Author Johnston, Rebekah
Title Dunamis in Book IX of Aristotle's "Metaphysics": The sphere of motion and the sphere of being
book jacket
Descript 235 p
Note Source: Dissertation Abstracts International, Volume: 67-07, Section: A, page: 2607
Thesis (Ph.D.)--University of Toronto (Canada), 2006
This thesis provides a detailed analysis of chapters one to eight of the ninth book of Aristotle's Metaphysics; a book which has received little scholarly attention even though it includes Aristotle's only extended treatment of potentiality and actuality. The first task of this thesis is to provide an account of Aristotle's theory of powers; that is, of his treatment in this book of duna&d12; m3iv as principles of motion and change. I argue that the scope of this sense of du&d12;na miv is much broader than is generally acknowledged such that it covers not only both rational and nonrational duna&d12; m3iv , but also duna&d12; m3iv for incomplete motions like building and complete motions like seeing. Moreover, I argue that the best way to understand the existence of duna&d12; m3iv is not through dispositional analyses but by taking duna&d12; m3iv to be one in number with but different in essence from categorical features of being such as hot and cold and the arts. These claims, while important in their own right for our understanding of Aristotle's theory of powers are also important insofar as they contribute to our understanding of the ultimate point of the book which is an examination of being according to actuality and potentiality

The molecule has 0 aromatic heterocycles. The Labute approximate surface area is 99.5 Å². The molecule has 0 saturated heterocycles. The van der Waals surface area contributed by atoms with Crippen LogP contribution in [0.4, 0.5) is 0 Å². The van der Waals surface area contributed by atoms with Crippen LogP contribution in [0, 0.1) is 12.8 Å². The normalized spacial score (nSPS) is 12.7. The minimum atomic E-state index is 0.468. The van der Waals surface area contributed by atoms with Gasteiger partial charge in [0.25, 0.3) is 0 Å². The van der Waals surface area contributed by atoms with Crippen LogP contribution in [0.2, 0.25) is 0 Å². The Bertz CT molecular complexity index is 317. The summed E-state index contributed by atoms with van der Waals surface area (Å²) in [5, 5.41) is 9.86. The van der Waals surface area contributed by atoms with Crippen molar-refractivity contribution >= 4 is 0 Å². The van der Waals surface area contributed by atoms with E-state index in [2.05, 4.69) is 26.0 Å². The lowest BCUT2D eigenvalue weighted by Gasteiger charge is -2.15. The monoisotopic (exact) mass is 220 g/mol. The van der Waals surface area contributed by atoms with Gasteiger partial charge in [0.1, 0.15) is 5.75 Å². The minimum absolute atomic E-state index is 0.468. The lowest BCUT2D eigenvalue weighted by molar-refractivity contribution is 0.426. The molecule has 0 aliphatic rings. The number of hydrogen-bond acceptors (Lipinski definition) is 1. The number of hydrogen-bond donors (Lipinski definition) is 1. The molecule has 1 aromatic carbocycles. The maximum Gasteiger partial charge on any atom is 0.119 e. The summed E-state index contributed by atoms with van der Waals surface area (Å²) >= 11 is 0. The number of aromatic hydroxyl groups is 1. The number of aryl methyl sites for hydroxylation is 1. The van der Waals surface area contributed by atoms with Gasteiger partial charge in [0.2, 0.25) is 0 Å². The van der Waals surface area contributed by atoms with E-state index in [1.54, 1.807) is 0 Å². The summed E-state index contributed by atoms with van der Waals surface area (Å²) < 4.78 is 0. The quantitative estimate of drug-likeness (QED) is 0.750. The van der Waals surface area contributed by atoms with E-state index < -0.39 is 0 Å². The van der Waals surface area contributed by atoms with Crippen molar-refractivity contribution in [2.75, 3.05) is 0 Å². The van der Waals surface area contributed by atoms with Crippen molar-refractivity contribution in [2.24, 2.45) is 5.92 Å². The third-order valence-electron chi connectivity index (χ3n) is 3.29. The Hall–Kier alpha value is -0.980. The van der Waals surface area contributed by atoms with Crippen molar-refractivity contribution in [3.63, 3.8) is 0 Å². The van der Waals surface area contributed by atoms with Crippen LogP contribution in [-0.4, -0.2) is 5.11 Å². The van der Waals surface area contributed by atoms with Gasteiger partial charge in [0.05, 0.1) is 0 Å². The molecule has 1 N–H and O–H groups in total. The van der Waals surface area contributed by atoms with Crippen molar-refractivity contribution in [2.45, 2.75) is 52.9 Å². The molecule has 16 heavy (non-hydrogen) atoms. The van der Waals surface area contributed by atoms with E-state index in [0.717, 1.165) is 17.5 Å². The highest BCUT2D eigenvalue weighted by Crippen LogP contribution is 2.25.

The second task of the thesis is to show that book nine of the Metaphysics contains a sustained argument rather than several disconnected discussions as many suppose. I argue the second task of the thesis is to show that book nine of the Metaphysics contains a sustained argument rather than several disconnected discussions as many suppose. I argue that the main point of the book is to distinguish perishable from imperishable substances by drawing a division between things that exist potentially and things that exist actually. Making sense of Aristotle's claim that perishable things exist potentially, in particular, finding a way to construe this claim that does not conflict with his insistence that being is not a univocal predicate, requires that we begin with his treatment of du&d12;na miv as a principle of motion and draw on the set of distinctions Aristotle develops throughout the course of the book as he transforms the notion of du&d12;na miv from its use within the sphere of motion and change to its use within the sphere of being
School code: 0779
DDC
Host Item Dissertation Abstracts International 67-07A
Subject Philosophy
0422
Alt Author University of Toronto (Canada)